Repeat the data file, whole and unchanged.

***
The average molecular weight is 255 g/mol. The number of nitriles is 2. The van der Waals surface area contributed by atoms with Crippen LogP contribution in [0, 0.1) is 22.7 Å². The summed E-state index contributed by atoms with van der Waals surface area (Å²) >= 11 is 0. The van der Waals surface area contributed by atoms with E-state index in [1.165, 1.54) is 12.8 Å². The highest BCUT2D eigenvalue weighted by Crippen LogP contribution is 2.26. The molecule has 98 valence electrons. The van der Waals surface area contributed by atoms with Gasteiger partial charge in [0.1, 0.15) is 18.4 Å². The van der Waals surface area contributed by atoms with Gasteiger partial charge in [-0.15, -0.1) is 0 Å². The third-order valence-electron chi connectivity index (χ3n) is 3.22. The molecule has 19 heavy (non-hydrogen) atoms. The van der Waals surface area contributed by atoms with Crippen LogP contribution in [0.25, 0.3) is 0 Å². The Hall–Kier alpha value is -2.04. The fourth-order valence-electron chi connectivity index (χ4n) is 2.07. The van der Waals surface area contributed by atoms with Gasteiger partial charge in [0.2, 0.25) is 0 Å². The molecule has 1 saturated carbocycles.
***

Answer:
The average molecular weight is 255 g/mol. The number of nitriles is 2. The van der Waals surface area contributed by atoms with Crippen LogP contribution in [0, 0.1) is 22.7 Å². The summed E-state index contributed by atoms with van der Waals surface area (Å²) >= 11 is 0. The van der Waals surface area contributed by atoms with E-state index in [1.165, 1.54) is 12.8 Å². The highest BCUT2D eigenvalue weighted by Crippen LogP contribution is 2.26. The molecule has 98 valence electrons. The van der Waals surface area contributed by atoms with Gasteiger partial charge in [0.1, 0.15) is 18.4 Å². The van der Waals surface area contributed by atoms with Gasteiger partial charge in [-0.15, -0.1) is 0 Å². The third-order valence-electron chi connectivity index (χ3n) is 3.22. The molecule has 19 heavy (non-hydrogen) atoms. The van der Waals surface area contributed by atoms with Crippen LogP contribution in [0.25, 0.3) is 0 Å². The Hall–Kier alpha value is -2.04. The fourth-order valence-electron chi connectivity index (χ4n) is 2.07. The van der Waals surface area contributed by atoms with Gasteiger partial charge in [0.2, 0.25) is 0 Å². The molecule has 1 saturated carbocycles.